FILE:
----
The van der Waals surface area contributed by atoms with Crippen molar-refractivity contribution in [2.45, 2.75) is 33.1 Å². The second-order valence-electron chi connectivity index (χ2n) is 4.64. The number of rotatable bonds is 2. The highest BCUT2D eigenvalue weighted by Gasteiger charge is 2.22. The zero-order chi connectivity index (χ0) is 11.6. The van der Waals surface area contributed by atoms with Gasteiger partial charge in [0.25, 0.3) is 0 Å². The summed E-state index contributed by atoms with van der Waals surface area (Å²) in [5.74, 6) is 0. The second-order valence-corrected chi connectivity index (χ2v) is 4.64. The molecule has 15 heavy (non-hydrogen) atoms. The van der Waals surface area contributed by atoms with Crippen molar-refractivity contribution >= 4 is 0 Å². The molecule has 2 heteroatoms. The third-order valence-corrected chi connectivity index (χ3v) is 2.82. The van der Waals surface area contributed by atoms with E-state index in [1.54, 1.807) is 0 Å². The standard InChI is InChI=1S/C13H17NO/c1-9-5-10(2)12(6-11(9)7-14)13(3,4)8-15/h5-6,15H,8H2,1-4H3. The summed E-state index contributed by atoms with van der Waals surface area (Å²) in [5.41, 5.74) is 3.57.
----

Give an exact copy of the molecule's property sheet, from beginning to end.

The van der Waals surface area contributed by atoms with Crippen molar-refractivity contribution in [2.45, 2.75) is 33.1 Å². The second-order valence-electron chi connectivity index (χ2n) is 4.64. The number of rotatable bonds is 2. The highest BCUT2D eigenvalue weighted by Gasteiger charge is 2.22. The zero-order chi connectivity index (χ0) is 11.6. The van der Waals surface area contributed by atoms with Gasteiger partial charge in [0.25, 0.3) is 0 Å². The summed E-state index contributed by atoms with van der Waals surface area (Å²) in [5.74, 6) is 0. The second-order valence-corrected chi connectivity index (χ2v) is 4.64. The molecule has 15 heavy (non-hydrogen) atoms. The van der Waals surface area contributed by atoms with Crippen molar-refractivity contribution >= 4 is 0 Å². The molecule has 2 heteroatoms. The third-order valence-corrected chi connectivity index (χ3v) is 2.82. The van der Waals surface area contributed by atoms with E-state index in [1.54, 1.807) is 0 Å². The standard InChI is InChI=1S/C13H17NO/c1-9-5-10(2)12(6-11(9)7-14)13(3,4)8-15/h5-6,15H,8H2,1-4H3. The summed E-state index contributed by atoms with van der Waals surface area (Å²) in [5.41, 5.74) is 3.57.